Call Me By Your Name

Part of a yearlong series about resilience in Jewish spiritual life.

Have you ever imagined yourself with a different name? My grandmother wanted to shed her Yiddish name and be known as Shirley, an American sounding first name. For similar reasons my father changed his surname from Kramowitz to Krame. Their motivations reflected the values of assimilation. Yet, name changing is also deeply rooted in Jewish tradition. And with the proper intention, a name change can transform us. From Torah this week we learn that resetting a person’s name can not only elevate a person’s soul but is a marker of greatness. 

In parshat Sh’lach, Moses “names” Hosea ben Nun to lead a band of scouts into the land of Canaan. All of those who are familiar with the text know that the spies will return with a false report, afraid of the people they encountered and lacking in faith that they can conquer the land. Theirs’ is a sinfulness that damns the people to wander for 38 more years. But Hosea ben Nun is not among those sinful scouts. Just a few verses earlier, Moses had changed Hosea’s name to Yehoshua (Joshua) by adding a yud. The yud added represents God, just as yud is the first letter of God’s name. With that reminder, Joshua is sent on the scouting mission. By taking God into the name, Joshua is sanctified and guided in his service as a leader. And he is made more resilient.

Not every name is easily upgraded with the addition of the “yud” of the Divine name. But each of us has the opportunity to incorporate Godliness into our lives if we consider our names to designate us as representatives of God. Perhaps that is an insight as to why the protection of a name is so important in our tradition. We are taught to value names. Names are a portal to righteousness. We do not take God’s name in vain and we do not slander the name of our peers. We learn at Pirke Avot 4:17 “Rabbi Shimon said, there are three crowns: the crown of Torah, the crown of priesthood, and the crown of kingship. And the crown of a good name is superior to them all.”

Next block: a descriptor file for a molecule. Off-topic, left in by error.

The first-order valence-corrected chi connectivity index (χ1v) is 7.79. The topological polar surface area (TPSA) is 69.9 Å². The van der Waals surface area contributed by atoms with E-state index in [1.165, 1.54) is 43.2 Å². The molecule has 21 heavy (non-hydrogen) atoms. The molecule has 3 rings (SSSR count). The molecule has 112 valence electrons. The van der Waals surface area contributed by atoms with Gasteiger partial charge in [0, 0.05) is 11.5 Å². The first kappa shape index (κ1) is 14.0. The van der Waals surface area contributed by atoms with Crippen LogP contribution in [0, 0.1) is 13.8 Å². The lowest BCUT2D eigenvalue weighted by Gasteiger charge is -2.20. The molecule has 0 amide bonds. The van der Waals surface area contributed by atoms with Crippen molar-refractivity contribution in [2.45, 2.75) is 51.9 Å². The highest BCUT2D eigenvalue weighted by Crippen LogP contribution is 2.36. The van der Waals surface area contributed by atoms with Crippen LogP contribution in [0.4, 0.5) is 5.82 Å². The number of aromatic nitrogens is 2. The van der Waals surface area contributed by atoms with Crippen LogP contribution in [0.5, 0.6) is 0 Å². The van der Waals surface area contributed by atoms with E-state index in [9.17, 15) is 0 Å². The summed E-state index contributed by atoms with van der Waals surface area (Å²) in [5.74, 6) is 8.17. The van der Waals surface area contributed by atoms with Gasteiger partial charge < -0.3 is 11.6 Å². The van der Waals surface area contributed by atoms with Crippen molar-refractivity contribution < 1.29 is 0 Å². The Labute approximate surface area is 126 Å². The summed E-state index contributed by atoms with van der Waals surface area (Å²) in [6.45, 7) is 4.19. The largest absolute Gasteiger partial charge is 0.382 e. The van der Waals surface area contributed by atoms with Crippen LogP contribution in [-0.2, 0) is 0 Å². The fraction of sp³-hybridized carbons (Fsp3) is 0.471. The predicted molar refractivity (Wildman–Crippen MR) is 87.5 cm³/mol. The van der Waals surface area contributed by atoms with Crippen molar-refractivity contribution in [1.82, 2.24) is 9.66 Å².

And for those who would take on leadership roles, their name or title can serve as a powerful reminder to know before Whom they stand and Whom they serve. Whether leaders are named or elected, how would it be if each considered their oath of office as if spiritually incorporating a “yud” into their name?

A name change might not be sufficient for those who are power hungry or lead without skill. But for the true public servant, the lesson we learn from Joshua and the scouts is that we need leaders who operate from faith and not fear, from the pursuit of Godliness and not greed. Perhaps there would be far better Government if our leaders had names that reminded them that their service was named by God.

R’ Evan J. Krame